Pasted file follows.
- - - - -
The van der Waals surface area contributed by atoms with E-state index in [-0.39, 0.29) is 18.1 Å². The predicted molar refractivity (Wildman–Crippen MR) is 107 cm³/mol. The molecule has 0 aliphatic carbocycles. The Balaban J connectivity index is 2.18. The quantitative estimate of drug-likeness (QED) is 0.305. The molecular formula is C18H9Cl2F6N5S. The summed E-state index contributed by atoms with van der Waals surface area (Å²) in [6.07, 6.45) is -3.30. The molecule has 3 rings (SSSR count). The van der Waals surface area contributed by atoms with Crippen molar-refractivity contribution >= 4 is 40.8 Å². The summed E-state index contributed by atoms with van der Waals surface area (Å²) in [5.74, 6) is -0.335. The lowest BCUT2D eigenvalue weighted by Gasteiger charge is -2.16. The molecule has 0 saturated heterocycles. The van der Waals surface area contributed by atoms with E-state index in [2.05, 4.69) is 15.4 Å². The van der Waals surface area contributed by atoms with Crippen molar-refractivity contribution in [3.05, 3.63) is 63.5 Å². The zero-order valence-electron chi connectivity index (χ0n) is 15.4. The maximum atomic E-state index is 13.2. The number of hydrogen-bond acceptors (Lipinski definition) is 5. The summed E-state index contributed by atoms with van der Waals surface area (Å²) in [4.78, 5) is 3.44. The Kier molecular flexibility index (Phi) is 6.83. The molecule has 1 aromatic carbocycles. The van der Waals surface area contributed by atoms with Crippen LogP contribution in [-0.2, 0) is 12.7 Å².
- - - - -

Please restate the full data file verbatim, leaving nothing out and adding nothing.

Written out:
The van der Waals surface area contributed by atoms with E-state index in [-0.39, 0.29) is 18.1 Å². The predicted molar refractivity (Wildman–Crippen MR) is 107 cm³/mol. The molecule has 0 aliphatic carbocycles. The Balaban J connectivity index is 2.18. The quantitative estimate of drug-likeness (QED) is 0.305. The molecular formula is C18H9Cl2F6N5S. The summed E-state index contributed by atoms with van der Waals surface area (Å²) in [6.07, 6.45) is -3.30. The molecule has 3 rings (SSSR count). The van der Waals surface area contributed by atoms with Crippen molar-refractivity contribution >= 4 is 40.8 Å². The summed E-state index contributed by atoms with van der Waals surface area (Å²) in [5.74, 6) is -0.335. The lowest BCUT2D eigenvalue weighted by Gasteiger charge is -2.16. The molecule has 0 saturated heterocycles. The van der Waals surface area contributed by atoms with E-state index in [2.05, 4.69) is 15.4 Å². The van der Waals surface area contributed by atoms with Crippen molar-refractivity contribution in [3.05, 3.63) is 63.5 Å². The zero-order valence-electron chi connectivity index (χ0n) is 15.4. The maximum atomic E-state index is 13.2. The number of hydrogen-bond acceptors (Lipinski definition) is 5. The summed E-state index contributed by atoms with van der Waals surface area (Å²) in [4.78, 5) is 3.44. The Kier molecular flexibility index (Phi) is 6.83. The molecule has 1 aromatic carbocycles. The van der Waals surface area contributed by atoms with Crippen LogP contribution in [-0.2, 0) is 12.7 Å².